Another game, another stressful ending for the Minnesota Vikings. This time they hung on to beat the Pittsburgh Steelers on Thursday Night Football after nearly blowing a 29-point lead, which would have been the largest comeback in NFL history.
On a night where they dominated on offense and had a suffocating defense, it seemed like the Vikings had the game under wraps. But the end of the third quarter went haywire. After Kris Boyd entered the game for a sick Bashaud Breeland, he had a tackle for loss on a Steelers receiver. However, Boyd may have tackled him too hard. The referees seemed to think so, as Boyd was charged with an unnecessary taunting penalty, which put the Steelers deep in Vikings territory. Pittsburgh proceeded to score a few plays later.
Those were Pittsburgh’s first points of the day. After that, everything the Vikings had done for three quarters seemed to unravel quickly. Two Kirk Cousins interceptions helped fuel the Steelers’ comeback. Luckily for the Vikings, they could sneak away with a 36-28 win.
But one of the more important parts of this game wasn’t the win or the near choke. It was Boyd, who was the Steelers’ catalyst for their comeback. After Boyd committed the foolish penalty, Minnesota’s veteran defensive players were unhappy with him. Anthony Barr and Eric Kendricks got into his face to let him know that shouldn’t have happened, and they also got him off of the field.
The Vikings’ third-year cornerback has been a fan favorite for a few years now, with his infamous reaction to guarding Allen Robinson to funny camp moments. However, he has always been low on the depth chart.
It should be noted that when fellow cornerback Cameron Dantzler found himself in Mike Zimmer’s dog house, Boyd was the one person listed higher and regarded as better among the coaching staff. Whether this was because of off-field problems with Dantzler is something we may never know. But Boyd began to receive more playing time, suggesting that he was on the rise.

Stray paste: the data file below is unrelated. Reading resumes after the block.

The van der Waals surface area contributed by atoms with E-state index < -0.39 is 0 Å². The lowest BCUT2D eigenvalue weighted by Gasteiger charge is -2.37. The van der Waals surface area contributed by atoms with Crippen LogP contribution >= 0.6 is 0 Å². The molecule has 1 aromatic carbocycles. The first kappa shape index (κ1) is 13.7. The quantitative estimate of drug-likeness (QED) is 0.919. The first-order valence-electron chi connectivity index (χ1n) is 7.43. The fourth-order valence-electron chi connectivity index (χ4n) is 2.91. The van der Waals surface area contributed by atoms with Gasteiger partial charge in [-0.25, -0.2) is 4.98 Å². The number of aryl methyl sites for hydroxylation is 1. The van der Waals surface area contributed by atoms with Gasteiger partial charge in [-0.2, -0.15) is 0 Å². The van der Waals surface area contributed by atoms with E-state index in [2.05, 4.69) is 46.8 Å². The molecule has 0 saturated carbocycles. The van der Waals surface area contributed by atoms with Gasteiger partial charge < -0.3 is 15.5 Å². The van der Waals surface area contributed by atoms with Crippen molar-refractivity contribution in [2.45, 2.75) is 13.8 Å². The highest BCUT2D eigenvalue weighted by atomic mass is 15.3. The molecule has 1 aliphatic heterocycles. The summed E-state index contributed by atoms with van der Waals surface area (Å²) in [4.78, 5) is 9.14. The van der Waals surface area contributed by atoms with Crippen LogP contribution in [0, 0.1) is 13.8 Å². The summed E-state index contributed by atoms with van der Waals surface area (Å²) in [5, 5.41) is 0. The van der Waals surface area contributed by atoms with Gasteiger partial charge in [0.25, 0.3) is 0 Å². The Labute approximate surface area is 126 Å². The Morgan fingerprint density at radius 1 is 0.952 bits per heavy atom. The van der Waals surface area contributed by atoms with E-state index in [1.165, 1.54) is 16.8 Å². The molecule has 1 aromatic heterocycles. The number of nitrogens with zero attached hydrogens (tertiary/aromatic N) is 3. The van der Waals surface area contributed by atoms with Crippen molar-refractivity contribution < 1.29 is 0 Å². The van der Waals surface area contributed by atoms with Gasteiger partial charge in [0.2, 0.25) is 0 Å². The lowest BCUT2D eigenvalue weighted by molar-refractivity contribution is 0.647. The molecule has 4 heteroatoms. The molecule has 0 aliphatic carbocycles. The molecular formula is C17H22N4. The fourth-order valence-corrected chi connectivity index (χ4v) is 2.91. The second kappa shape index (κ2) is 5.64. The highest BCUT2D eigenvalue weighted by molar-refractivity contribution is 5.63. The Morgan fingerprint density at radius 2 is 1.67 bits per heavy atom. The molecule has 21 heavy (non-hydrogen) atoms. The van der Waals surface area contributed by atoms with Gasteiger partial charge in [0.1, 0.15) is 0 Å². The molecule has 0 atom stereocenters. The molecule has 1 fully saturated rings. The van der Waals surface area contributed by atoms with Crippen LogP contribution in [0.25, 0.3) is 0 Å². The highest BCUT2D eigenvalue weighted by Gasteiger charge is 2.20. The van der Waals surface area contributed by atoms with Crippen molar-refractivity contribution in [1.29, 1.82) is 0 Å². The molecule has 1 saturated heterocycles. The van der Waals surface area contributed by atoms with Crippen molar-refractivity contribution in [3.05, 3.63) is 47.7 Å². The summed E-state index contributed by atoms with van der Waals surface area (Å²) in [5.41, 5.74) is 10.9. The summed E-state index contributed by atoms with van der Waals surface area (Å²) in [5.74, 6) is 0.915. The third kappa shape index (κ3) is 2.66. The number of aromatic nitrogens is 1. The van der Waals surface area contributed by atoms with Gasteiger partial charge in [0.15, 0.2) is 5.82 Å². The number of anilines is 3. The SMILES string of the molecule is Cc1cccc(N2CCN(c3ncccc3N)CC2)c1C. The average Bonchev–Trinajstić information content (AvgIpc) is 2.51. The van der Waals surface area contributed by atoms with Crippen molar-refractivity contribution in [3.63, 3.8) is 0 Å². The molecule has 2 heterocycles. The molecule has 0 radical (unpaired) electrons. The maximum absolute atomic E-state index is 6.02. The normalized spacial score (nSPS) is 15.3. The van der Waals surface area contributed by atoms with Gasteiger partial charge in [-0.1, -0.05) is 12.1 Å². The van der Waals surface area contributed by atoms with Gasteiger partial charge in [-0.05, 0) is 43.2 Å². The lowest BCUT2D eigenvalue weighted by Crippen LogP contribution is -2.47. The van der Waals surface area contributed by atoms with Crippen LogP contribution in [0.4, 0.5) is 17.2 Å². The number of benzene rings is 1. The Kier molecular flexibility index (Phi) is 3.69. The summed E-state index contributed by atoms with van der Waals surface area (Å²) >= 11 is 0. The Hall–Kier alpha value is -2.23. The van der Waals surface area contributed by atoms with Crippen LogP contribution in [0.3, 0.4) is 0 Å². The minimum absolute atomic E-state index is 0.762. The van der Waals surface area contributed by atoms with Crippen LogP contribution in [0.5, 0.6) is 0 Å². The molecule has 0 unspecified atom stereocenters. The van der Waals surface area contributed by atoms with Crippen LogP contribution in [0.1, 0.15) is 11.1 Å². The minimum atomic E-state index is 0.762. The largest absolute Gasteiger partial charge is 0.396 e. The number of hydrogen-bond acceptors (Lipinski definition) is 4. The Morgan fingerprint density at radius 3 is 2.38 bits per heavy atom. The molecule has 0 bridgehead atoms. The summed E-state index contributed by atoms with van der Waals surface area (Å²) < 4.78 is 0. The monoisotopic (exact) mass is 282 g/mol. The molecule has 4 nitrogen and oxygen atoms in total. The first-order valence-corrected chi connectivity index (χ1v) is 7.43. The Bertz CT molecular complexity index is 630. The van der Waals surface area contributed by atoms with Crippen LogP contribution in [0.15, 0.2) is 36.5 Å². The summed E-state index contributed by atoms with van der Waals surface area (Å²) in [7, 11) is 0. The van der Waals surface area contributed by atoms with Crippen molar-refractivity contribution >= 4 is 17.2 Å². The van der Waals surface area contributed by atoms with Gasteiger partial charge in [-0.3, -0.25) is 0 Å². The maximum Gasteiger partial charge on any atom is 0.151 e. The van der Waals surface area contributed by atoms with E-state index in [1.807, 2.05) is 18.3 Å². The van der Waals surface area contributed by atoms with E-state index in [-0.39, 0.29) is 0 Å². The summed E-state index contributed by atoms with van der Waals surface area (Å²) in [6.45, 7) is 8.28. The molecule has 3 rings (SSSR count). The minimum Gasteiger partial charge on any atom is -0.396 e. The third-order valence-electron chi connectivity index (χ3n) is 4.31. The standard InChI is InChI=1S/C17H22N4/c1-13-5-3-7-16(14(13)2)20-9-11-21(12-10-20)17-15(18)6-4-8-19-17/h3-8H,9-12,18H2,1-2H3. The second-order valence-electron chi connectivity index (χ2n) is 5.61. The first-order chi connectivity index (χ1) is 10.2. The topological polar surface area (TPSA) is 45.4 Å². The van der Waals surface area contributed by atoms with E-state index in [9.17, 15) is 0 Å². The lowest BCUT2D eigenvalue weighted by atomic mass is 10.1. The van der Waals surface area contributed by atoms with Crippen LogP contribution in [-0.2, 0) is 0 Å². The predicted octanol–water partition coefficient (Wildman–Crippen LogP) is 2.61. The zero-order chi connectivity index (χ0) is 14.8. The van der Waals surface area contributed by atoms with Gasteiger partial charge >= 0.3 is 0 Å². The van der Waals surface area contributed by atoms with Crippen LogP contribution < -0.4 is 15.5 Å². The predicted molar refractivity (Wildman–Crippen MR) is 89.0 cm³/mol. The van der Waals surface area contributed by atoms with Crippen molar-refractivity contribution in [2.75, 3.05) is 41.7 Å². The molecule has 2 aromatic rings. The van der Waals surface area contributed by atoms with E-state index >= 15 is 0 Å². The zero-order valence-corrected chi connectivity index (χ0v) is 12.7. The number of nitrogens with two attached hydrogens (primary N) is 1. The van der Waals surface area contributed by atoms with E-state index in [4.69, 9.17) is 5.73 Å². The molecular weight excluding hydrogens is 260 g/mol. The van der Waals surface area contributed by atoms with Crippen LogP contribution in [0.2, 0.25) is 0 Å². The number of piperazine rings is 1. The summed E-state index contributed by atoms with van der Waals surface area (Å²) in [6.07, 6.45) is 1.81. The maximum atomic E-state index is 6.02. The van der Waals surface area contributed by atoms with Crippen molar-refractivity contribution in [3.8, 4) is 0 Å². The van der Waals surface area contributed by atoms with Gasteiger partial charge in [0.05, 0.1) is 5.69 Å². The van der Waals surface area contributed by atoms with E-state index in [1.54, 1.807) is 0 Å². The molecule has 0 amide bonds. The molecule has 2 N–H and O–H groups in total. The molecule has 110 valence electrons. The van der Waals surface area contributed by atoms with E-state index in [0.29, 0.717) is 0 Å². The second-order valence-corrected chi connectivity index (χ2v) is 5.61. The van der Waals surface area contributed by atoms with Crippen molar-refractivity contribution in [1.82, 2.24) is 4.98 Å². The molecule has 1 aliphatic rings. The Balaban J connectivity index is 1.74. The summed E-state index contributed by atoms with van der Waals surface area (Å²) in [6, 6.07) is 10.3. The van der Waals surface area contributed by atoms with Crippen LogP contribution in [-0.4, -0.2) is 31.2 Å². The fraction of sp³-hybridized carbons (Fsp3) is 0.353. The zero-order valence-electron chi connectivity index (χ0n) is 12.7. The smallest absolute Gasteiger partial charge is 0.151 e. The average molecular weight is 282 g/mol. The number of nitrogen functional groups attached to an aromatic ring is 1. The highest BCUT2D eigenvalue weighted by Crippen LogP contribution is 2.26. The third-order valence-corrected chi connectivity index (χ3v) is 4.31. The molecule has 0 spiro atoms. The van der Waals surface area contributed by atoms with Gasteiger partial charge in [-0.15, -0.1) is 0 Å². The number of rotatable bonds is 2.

However, this hasn’t been borne out in regular-season action. In the playing time that Boyd had received this season (around 90 defensive snaps), he has allowed 188 yards, two touchdowns, and a 139 passer rating, all combining for a 37.4 PFF grade.
Just based on Boyd’s evidence of play, it seems as if Dantzler’s brief demotion had to do with other issues than his level of play. Dantzler has played almost five times as many snaps as Boyd, slating in at 462, and he has allowed 221 yards, two touchdown passes, and a 77 passer rating. Dantzler also has an interception and a 69.8 PFF grade.
Sure, neither player is great, but simply based on statistics, Dantzler is vastly superior. But regardless of Dantzler’s problems, Boyd was allowed to prove himself to the Vikings’ coaching staff. The expectations for him weren’t to become the next Jaire Alexander. They were to take steps forward and be the reliable depth that the Vikings have desperately needed on the defensive side of the ball.
Instead, Boyd is wasting this opportunity by putting his team in precarious situations at such a fragile point of the season, where a single loss probably means that playoff hopes are close to done. Boyd could be seizing an opportunity to start opposite Patrick Peterson in an alternate universe. But he is wasting his chance by letting guys like Breeland hang around.